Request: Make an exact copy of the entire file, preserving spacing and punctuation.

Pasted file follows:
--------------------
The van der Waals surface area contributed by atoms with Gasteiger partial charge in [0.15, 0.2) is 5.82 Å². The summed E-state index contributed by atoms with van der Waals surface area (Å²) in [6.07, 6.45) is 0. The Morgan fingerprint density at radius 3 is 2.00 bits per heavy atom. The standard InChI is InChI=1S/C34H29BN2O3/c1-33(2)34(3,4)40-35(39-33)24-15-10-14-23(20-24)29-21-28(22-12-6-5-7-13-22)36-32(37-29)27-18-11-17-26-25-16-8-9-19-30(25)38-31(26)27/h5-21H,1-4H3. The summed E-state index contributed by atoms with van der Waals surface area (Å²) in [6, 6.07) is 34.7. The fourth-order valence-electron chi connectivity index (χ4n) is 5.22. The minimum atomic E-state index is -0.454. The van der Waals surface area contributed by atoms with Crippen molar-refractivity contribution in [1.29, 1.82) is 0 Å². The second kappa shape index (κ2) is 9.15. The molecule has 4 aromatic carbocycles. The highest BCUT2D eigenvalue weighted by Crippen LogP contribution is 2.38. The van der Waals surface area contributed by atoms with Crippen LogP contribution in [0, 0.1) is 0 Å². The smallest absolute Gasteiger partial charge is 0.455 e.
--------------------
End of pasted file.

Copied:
The van der Waals surface area contributed by atoms with Gasteiger partial charge in [0.15, 0.2) is 5.82 Å². The summed E-state index contributed by atoms with van der Waals surface area (Å²) in [6.07, 6.45) is 0. The Morgan fingerprint density at radius 3 is 2.00 bits per heavy atom. The standard InChI is InChI=1S/C34H29BN2O3/c1-33(2)34(3,4)40-35(39-33)24-15-10-14-23(20-24)29-21-28(22-12-6-5-7-13-22)36-32(37-29)27-18-11-17-26-25-16-8-9-19-30(25)38-31(26)27/h5-21H,1-4H3. The summed E-state index contributed by atoms with van der Waals surface area (Å²) in [6, 6.07) is 34.7. The fourth-order valence-electron chi connectivity index (χ4n) is 5.22. The minimum atomic E-state index is -0.454. The van der Waals surface area contributed by atoms with Crippen molar-refractivity contribution in [1.29, 1.82) is 0 Å². The second kappa shape index (κ2) is 9.15. The molecule has 4 aromatic carbocycles. The highest BCUT2D eigenvalue weighted by Crippen LogP contribution is 2.38. The van der Waals surface area contributed by atoms with Crippen LogP contribution in [0, 0.1) is 0 Å². The smallest absolute Gasteiger partial charge is 0.455 e.